How do you expand your business faster? What’s the key to help you expand into new markets in 2015? I work with many successful leaders who are responsible for growing their businesses more every year. I’ve never had a client say, “My business is big enough. I don’t need to expand it anymore.” I do know entrepreneurs who think this way, but not for very long. If you’re not expanding you’re dying.
We are in a highly competitive global economy and the playing field is constantly shifting. I don’t need to tell you most of my readers are leading organizations that are constantly looking for new ways to grow and expand. Here are three easy ways I’ve helped clients jumpstart and expand their business development efforts. Over the next several blogs, we will go into more detail, but these ideas can help you grow again.
The first strategy of expansion is to understand who and what your clients expect from you. What’s the best way to find this out? How do I better understand my client’s needs? I find the best way to do this is to ask them. Sounds simple, but when was the last time you sat down with one of your best clients and asked them what they needed? If you want to make this work, go in with an open mind armed with good questions and refuse to sell them anything during your initial discussions.
Be willing to ask deeper, probing questions and listen to their answers. Good listening is a lost art. You must be a great listener if you hope to continue expanding your business. Finally, push pack on what they say. Be willing to challenge their assumptions about what they need. Also, ask what they might pay for what they want. Many buyers have an expanding wish list of wants that they think would be great options to have available. They probably got put there by one of your competitors who wanted to dislodge you from this account.
I find most people want many things, but are only willing to pay for certain needs. Focus on their wants and it’s easier to expand your business. Your role is to make sure you understand what they want and how you might give it to them, easier. If they have challenging demands, don’t answer today. Tell them you would like to think about the best way of providing a solution.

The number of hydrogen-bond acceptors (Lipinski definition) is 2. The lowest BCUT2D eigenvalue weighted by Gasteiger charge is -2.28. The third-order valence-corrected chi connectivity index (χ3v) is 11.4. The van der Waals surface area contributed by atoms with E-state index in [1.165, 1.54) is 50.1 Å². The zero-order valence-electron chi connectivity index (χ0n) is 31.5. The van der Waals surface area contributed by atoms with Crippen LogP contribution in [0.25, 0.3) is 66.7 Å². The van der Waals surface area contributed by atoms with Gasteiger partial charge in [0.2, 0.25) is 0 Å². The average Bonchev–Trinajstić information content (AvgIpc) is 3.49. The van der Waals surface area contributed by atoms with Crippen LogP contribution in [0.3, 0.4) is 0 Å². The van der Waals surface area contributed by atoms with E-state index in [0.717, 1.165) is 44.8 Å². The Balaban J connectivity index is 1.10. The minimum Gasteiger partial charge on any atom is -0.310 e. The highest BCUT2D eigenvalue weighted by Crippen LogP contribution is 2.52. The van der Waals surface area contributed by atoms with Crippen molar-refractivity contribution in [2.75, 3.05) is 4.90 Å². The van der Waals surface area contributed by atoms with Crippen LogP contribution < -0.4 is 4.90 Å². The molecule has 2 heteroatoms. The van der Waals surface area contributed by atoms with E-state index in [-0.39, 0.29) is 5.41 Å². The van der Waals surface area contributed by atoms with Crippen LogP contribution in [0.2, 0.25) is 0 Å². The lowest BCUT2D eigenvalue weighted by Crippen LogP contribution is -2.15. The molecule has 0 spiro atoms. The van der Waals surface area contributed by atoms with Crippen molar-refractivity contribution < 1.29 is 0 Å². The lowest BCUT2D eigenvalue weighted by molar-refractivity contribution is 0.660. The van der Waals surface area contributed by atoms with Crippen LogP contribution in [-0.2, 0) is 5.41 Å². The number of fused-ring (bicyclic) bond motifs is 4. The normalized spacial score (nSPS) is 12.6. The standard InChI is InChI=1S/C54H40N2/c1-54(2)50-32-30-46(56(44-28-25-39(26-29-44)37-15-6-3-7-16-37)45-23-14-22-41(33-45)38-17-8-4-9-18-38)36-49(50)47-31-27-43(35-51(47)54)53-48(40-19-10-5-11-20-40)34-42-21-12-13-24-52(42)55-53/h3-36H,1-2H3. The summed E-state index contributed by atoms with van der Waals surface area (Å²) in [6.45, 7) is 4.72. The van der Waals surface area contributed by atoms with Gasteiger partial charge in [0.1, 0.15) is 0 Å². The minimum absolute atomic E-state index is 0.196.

The second strategy of expansion is to understand who your best customers are and why. I’ve seen many successful midmarket leaders chase many targets to grow their business, but are never clear why they are the best choice. Expanding your business if you’re a midmarket business means that you understand your clients’ business almost as well as they do. In some cases, better, because you have a different perspective than they do. You are also seeing many other clients’ businesses. Your wider knowledge should provide you an edge with your best clients.
So many sales professionals I work with are afraid to appear more knowledgeable than their clients. You should have stories that you can share about other clients who have gained from these different perspectives. I believe midmarket businesses need to do this as a key competitive edge. Strong collaboration locks out your competition while providing you a stronger relationship with clients. Expanding organizations need strong advisors and are willing to pay for them.
When I used to compete in emerging technology sales, I would share why I was the best person to buy from, but also the person who was responsible for making sure we got the results the client desired. More than once in a very close sales situation where I thought we might lose a multi-million dollar project, I said to the client’s CEO, “Ask my competitor who’s responsible for the client’s success?” I wanted to expand my clients view of what we do for them. Many times the competitor’s team gave the wrong answer, at least as far as the CEO was concerned. What would you say the right answer is? I believe even today, I’m responsible for getting the client the desired results.
Why would that answer work for both me and my clients? It’s because even the most effective leaders understand being held accountable to a set of higher standards that you both agreed to. When clients know what to expect and that you’re on their team to get it, your relationship changes with them. The more important the outcome the more clearly you should define success criteria both tangible and intangible. You must expand their view of what’s possible from a partner.
Next week I talk about the final strategy you need to expand your business faster. We discuss my client’s favorite tool in the battle for market share. I talk with you about how to identify and pursue great new clients, and the several keys to have the best clients for your business. See you next week!
This coming Monday, we continue our series on change with Jim Canterucci. Our early reviews have been amazing, so you still have time to catch up. See you Monday.